The study examined the key 'players' or individuals who contributed to 'the policy's' creation, the ideologies that influenced these individuals and the contexts within which decisions were made. The research found that glonacal influences of neoliberalism, globalisation, internationalisation and commercialisation were paramount in the formation of 'the policy', and in influencing key 'players'. It was also recognised that it was not always possible to definitively describe the role of these 'players' or 'actors' according to a hierarchical structure and separate contexts, confirming Ball's (1990) theory that influence on policy is often ad hoc and trajectory in nature.

Dr Maria Fiocco is the Managing Director at Curtin International College. Maria is Murdoch University's nominee for the WAIER Postgraduate Award 2006 [Postgraduate Awards].

Email: mfiocco@cic.wa.edu.au
[Scheduling for this presentation]


Why multi-modal? Best practice for the identification of talented and gifted primary school students

Jacqui Gannon
Edith Cowan University

This paper presents the results of a research investigation into the practice of multi-modal assessment and evaluation to identify Talented and Gifted (TAG) children. To be considered multi-modal, identification processes should ideally collect information from multiple sources, in different contexts and in different ways. The classroom teacher has the capacity to significantly contribute to this process, particularly through intuitive understandings of a child's capabilities. Research for this paper was conducted through library, journal and Internet research, interviews with key Department of Education and Training personnel and practising teachers in the field. Evidence collected during the course of this investigation strongly supports multi-modal assessment of TAG children and suggests the benefits of this practice are almost universally accepted.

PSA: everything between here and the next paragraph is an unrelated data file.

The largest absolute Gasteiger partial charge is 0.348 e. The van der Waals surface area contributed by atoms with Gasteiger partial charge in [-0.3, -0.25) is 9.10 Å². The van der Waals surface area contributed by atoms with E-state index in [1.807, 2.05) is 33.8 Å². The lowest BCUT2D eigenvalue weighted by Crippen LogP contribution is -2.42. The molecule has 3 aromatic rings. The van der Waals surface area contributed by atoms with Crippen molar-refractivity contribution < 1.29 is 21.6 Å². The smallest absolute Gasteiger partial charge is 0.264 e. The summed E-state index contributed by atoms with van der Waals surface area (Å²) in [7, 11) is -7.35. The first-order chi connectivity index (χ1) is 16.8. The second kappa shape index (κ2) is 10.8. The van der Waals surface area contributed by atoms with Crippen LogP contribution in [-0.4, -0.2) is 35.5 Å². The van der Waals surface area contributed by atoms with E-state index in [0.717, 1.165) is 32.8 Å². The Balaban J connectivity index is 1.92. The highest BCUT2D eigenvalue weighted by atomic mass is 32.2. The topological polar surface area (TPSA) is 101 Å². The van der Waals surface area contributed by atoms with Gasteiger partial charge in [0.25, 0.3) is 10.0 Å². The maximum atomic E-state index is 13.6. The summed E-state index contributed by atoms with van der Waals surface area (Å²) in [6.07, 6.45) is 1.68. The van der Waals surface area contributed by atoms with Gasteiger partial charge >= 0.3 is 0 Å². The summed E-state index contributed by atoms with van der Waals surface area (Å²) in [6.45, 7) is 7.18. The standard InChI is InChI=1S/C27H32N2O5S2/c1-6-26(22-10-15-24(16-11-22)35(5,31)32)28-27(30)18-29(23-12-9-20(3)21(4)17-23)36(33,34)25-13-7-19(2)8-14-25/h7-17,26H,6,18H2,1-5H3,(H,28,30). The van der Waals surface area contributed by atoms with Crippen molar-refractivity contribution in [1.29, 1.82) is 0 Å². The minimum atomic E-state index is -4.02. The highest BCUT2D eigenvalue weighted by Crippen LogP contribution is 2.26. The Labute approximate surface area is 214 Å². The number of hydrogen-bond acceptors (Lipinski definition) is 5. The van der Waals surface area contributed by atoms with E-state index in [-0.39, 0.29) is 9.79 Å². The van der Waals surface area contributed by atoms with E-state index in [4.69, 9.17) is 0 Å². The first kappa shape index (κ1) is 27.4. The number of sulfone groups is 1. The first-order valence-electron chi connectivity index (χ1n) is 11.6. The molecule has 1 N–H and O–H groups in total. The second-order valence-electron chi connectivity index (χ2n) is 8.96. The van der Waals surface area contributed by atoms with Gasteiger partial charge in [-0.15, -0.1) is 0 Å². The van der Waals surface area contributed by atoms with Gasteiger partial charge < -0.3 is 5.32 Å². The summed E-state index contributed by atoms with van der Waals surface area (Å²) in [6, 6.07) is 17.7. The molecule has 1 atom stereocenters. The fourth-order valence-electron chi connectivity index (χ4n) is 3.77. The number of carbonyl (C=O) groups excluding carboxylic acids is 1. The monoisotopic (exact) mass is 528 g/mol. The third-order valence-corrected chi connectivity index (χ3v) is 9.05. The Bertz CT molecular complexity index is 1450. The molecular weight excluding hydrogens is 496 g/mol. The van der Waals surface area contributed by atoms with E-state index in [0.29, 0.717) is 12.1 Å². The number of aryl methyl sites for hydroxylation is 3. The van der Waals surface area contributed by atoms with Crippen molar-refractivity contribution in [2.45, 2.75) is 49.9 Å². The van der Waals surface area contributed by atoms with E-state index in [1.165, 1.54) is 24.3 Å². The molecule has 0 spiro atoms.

Email: gannons5@westnet.com.au
[Scheduling for this presentation]


Captured becomings in the boys' education debate

Brad Gobby
Murdoch University

In this paper I discuss the influence of conservative political, social and economic forces in structuring the perspectives of five pre-service teachers on the education of boys. In doing so, I consider how the boys debate is one resource for effectuating powerful subjectivities which extend the territory of the conservative assemblage increasingly constituting our world. Using concepts of Gilles Deleuze, Felix Guattari and Australian corporeal feminist Elizabeth Grosz to think about the social strata and the participants' responses, I deploy a theory of the body as a machinic assemblage in order to interrogate the conservative territorialisation of subjectivity and social relations. One implication considered is the merits of considering the alignment of discourses of sexual difference, neoliberal capitalism and the body in order to create a future beyond the limits currently defined by our culture.